It is also important not to ignore the issue of loading sheep with contagious pustular dermatitis (orf, ‘scabby mouth’). This disease, endemic in Australia and often regarded as unimportant despite morbidity that may reach 100% (Higgs et al., 1996), is a rejection criterion in ASEL. However, sheep with scabby mouth are said to be present on all shipments (Higgs et al, 1996 and McCarthy, 2012). The pre-voyage feedlot is central to the start of scabby mouth epidemics (Higgs et al, 1996 and McCarthy, 2012). Although some infected sheep can be removed during loading of the ship, detection of all but those severely affected is in reality impractical (Higgs et al., 1996). Under these circumstances, it seems optimistic to state that only healthy and fit animals are loaded for export from Australia (Schipp, 2013).
 Further, failure to detect orf has had far greater welfare repercussions than the disease itself. On several occasions, importing countries have rejected entire shipments of sheep because the sheep have had scabby mouth. In one instance, the rejection resulted in the ship remaining at sea for 80 days, with the delays blamed for the deaths of 5691 (10%) sheep out of a shipment of 57,937.26 In a more recent incident (August 2012), Bahrain rejected 22,000 sheep on the grounds of scabby mouth. The sheep were then sent to Pakistan.27 The Pakistani authorities were not informed that Bahrain had rejected the sheep28 and an Australian government health certificate was provided for the consignment.29 Pakistan also rejected the sheep. The exporter then lost control of the supply chain resulting in a cull of the sheep with non OIE-compliant slaughter30 described by a director for the exporter as ‘a horrific act. Improved scabby mouth prevention is obviously desirable. A recent publication, commissioned by MLA showed that the vaccination protocol adopted for shipments to Saudi Arabia was extremely successful in reducing scabby mouth at destination (McCarthy, 2012). However, the current infectious vaccine is far from ideal and until effective, non-infectious vaccines are available, the industry is unlikely to embrace widespread vaccination. Interestingly, McCarthy (2012) also demonstrated that there was a low prevalence of orf in sheep sourced from the eastern states of Australia (where vaccination is not routinely practised), due to the ability to empty the assembly facilities between consignments and the absence of sheds that might harbour the disease. McCarthy (2012) concluded that adopting an exclusion policy, coupled with a rigorous inspection system at the point of receival, could be an effective disease management strategy until such time as an improved vaccine is available. It is to be hoped that the industry adopts this recommendation.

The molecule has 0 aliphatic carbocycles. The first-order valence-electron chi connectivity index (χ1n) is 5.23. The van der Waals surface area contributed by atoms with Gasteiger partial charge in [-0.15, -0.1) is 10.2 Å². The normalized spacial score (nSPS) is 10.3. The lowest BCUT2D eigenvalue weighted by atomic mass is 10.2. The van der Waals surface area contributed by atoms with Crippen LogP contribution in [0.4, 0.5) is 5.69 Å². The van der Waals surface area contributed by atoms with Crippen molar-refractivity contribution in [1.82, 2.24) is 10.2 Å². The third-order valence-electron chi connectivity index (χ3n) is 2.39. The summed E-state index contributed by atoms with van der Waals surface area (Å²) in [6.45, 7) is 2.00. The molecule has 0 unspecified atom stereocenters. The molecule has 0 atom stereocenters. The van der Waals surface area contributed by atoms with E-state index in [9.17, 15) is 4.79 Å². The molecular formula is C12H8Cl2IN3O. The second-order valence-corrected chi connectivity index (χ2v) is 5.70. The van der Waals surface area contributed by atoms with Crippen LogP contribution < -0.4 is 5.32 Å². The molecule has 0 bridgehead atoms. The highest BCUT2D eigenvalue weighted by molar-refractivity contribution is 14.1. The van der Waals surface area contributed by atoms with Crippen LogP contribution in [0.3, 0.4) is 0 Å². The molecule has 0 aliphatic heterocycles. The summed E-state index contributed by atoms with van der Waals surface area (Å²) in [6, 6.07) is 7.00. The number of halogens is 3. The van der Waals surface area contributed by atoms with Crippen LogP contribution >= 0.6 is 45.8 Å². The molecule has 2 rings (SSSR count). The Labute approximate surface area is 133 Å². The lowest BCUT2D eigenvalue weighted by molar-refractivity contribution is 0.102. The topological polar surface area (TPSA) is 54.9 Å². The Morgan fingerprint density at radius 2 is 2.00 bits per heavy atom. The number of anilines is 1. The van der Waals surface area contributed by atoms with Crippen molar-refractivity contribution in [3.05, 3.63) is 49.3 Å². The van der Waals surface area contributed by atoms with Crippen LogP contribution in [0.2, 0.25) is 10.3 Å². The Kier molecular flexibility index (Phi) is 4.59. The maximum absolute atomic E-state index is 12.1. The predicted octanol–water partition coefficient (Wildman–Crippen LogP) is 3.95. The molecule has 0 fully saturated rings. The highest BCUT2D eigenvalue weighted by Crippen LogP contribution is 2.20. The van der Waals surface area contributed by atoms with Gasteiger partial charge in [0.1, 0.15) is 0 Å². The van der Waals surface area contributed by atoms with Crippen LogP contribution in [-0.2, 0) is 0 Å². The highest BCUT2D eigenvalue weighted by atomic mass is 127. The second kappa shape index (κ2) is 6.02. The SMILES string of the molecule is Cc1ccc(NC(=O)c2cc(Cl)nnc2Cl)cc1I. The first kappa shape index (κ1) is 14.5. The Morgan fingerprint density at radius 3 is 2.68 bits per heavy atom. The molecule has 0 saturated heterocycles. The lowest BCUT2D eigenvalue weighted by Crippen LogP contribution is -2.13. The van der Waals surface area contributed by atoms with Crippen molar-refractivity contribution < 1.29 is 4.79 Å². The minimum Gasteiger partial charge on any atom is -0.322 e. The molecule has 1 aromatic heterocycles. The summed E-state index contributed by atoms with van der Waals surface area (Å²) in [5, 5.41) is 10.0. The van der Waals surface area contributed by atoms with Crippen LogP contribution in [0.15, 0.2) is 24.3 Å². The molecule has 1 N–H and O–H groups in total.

In 2011, the Australian Government commissioned an Independent Review of Australia's Livestock Export Trade. The review recommended that the current inspection regime from Fremantle Port (Australia's major export port) be reviewed and that a comprehensive review of ASEL be undertaken.33 The recommendations of the Fremantle Port Review (released in December 2012)34 and their acceptance in most part by the Australian Government provided strong evidence that the inspection system at Australia's major sheep export port was not operating effectively. The impact of this recognition is very significant, when one considers that the majority of approximately 32 million Australian sheep exported in the last 10 years have been exported from Fremantle Port (Norris and Gorman, 2013). DAFF has recently issued an Export Advisory Notice (EAN)35 clarifying procedures for dealing with livestock rejections from 1 November 2013. It includes identification, isolation, prompt treatment or humane euthanasia and records of each rejection. The fact that such an EAN is even necessary is telling and indicates a picture, at least up until 1 November 2013, rather different to that portrayed by Schipp (2013).
 Schipp (2013) advises that ‘ASEL is based on verifiable standard animal welfare parameters’ including minimum provision requirements and space allocation, yet the stocking densities for sheep and cattle are higher than stocking densities in Australian animal welfare codes of practice regulating animal confinement in cattle feedlots, sale yards and intensive indoor systems ( Caulfield et al., 2014).  Phillips and Santurtun (2013) remark that there is no empirical basis for stocking densities on ships, even though this is a key factor determining the health and welfare of animals. The minimum pen area for a 47 kg sheep is 0.308 m2 on a live export sheep under ASEL, but the minimum for a 47 kg sheep in intensive housing using allometric relationships that would allow adequate access to food and water is 0.42 m2 (0.033× bodyweight0.66) ( Petherick and Phillips, 2009), which is 36% higher. To the best of our knowledge, the allowable stocking densities on board live export ships, as designated by ASEL, have no scientific basis and have never been subject to the detailed measurements, data collection and analysis that are the mainstay of the accepted scientific practice of welfare determination.